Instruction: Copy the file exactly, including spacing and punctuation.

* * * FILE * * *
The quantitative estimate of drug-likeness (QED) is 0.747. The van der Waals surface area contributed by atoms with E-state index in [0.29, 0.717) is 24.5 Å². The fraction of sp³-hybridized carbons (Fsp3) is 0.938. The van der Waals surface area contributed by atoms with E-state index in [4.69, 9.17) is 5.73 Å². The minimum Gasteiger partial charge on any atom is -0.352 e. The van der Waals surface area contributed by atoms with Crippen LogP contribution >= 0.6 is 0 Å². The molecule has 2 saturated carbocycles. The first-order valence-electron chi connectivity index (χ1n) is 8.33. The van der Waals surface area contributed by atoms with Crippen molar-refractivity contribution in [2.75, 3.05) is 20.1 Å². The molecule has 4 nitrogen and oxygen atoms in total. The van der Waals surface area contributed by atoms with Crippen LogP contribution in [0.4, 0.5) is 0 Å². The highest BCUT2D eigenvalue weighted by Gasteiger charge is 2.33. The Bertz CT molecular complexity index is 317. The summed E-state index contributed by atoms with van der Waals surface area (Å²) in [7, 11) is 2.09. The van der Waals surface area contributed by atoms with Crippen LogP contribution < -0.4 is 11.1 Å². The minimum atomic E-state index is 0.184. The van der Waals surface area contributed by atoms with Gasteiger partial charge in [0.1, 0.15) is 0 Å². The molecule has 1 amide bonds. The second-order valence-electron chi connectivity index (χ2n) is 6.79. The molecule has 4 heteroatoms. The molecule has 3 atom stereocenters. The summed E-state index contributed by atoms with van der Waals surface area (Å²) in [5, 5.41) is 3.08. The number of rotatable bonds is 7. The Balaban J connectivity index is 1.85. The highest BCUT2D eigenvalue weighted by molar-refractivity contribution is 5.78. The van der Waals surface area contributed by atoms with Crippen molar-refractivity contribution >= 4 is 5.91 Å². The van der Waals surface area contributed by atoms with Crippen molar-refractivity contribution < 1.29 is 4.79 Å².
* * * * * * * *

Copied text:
The quantitative estimate of drug-likeness (QED) is 0.747. The van der Waals surface area contributed by atoms with E-state index in [0.29, 0.717) is 24.5 Å². The fraction of sp³-hybridized carbons (Fsp3) is 0.938. The van der Waals surface area contributed by atoms with E-state index in [4.69, 9.17) is 5.73 Å². The minimum Gasteiger partial charge on any atom is -0.352 e. The van der Waals surface area contributed by atoms with Crippen LogP contribution >= 0.6 is 0 Å². The molecule has 2 saturated carbocycles. The first-order valence-electron chi connectivity index (χ1n) is 8.33. The van der Waals surface area contributed by atoms with Crippen molar-refractivity contribution in [2.75, 3.05) is 20.1 Å². The molecule has 4 nitrogen and oxygen atoms in total. The van der Waals surface area contributed by atoms with Crippen LogP contribution in [0.4, 0.5) is 0 Å². The highest BCUT2D eigenvalue weighted by Gasteiger charge is 2.33. The Bertz CT molecular complexity index is 317. The summed E-state index contributed by atoms with van der Waals surface area (Å²) in [7, 11) is 2.09. The van der Waals surface area contributed by atoms with Crippen LogP contribution < -0.4 is 11.1 Å². The minimum atomic E-state index is 0.184. The van der Waals surface area contributed by atoms with Gasteiger partial charge in [0.1, 0.15) is 0 Å². The molecule has 1 amide bonds. The second-order valence-electron chi connectivity index (χ2n) is 6.79. The molecule has 4 heteroatoms. The molecule has 3 atom stereocenters. The summed E-state index contributed by atoms with van der Waals surface area (Å²) in [5, 5.41) is 3.08. The number of rotatable bonds is 7. The Balaban J connectivity index is 1.85. The highest BCUT2D eigenvalue weighted by molar-refractivity contribution is 5.78. The van der Waals surface area contributed by atoms with Crippen molar-refractivity contribution >= 4 is 5.91 Å². The van der Waals surface area contributed by atoms with Crippen molar-refractivity contribution < 1.29 is 4.79 Å².